Alameda Corridor East loses out on federal funding
The Alameda Corridor-East Gateway rail project, meant to speed the flow of freight trains through the San Gabriel Valley, appears to be one of the first casualties of the U.S. Congress' 2008 transportation bill.
Despite approving $104.4 billion for rail, bus and highway improvements throughout the nation, House Democrats failed to provide $20 million in 2008 funding asked for by the joint powers authority overseeing the rail project.
A San Gabriel Valley public transit extension of the Metro Gold Line to Claremont was also shut out of the 2008 Transportation-Housing and Urban Development appropriations bill that passed the House on Tuesday. The bill still faces approval by the Senate, which can amend the details and, if moved forward, must be sent to the White House for a signature.
The House decision to not fund the two projects drew criticism from area elected officials.
“I cannot and will not support a bill that spends so much money and ignores the problem of traffic congestion in Southern California,” Rep. David Dreier, R-Glendora, said in voting against the bill.
Dreier and many House Republicans objected to the bill's $5.9 billion increase in spending over the previous year. House Democrats defended the bill, noting that though the amount was higher, the amount going to representatives' pet projects was reduced. According to Democratic leaders, a party mandate to not increase deficit spending required eliminating a number of projects such as the two in the San Gabriel Valley.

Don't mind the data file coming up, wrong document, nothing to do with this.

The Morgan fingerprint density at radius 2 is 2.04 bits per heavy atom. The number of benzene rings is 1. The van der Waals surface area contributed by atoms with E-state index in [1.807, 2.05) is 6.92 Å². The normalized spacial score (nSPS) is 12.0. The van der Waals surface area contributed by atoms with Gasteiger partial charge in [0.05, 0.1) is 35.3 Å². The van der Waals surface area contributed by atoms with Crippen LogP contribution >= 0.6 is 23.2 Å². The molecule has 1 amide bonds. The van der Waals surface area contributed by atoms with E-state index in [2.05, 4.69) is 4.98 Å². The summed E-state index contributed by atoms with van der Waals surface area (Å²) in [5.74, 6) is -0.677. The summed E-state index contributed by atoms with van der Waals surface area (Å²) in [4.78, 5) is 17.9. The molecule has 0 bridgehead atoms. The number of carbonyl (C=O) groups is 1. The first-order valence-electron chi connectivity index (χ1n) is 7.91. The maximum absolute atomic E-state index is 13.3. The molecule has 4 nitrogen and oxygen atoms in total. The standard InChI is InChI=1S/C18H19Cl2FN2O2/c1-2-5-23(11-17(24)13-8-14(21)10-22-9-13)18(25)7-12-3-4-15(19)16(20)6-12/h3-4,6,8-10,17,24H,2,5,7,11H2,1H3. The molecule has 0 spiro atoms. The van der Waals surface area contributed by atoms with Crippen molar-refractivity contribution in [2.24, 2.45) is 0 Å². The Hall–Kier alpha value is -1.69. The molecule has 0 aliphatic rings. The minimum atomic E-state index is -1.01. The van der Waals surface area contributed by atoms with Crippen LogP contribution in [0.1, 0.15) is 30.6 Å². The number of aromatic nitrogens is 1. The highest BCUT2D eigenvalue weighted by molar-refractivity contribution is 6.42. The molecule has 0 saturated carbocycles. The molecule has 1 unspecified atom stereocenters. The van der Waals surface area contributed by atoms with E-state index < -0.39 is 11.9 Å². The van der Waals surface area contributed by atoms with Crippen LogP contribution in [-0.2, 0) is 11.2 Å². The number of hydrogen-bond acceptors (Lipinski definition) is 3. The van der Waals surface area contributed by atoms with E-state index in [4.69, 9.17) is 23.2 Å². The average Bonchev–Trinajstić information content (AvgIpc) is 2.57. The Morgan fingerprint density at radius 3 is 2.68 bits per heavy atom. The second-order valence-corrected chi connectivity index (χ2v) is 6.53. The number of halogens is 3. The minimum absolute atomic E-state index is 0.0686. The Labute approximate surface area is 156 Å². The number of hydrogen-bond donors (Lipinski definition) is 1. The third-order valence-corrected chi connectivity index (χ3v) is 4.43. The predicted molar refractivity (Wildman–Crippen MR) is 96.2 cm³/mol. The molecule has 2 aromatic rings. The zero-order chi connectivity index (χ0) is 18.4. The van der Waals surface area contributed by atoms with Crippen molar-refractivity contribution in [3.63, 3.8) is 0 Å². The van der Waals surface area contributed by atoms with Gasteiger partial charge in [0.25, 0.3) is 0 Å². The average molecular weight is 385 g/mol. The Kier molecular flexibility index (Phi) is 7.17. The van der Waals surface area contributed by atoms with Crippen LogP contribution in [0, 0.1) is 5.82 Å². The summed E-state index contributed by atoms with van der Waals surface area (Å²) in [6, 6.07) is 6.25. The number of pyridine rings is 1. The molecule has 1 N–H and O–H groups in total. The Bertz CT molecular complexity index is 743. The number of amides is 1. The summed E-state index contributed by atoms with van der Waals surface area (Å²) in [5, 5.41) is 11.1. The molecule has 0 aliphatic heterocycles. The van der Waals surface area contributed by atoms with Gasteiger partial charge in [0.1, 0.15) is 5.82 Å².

Officials at the Alameda Corridor East Construction Authority, which oversees the project, hoped to see the requested funds reinserted in the bill on the Senate side.
The Alameda Corridor East project aims to improve 55 automobile-railroad crossings throughout the San Gabriel Valley in order to speed the flow of freight trains through the area. The first phase of the project, including safety improvements at 35 crossings and two of 10 grade separations, have already been completed.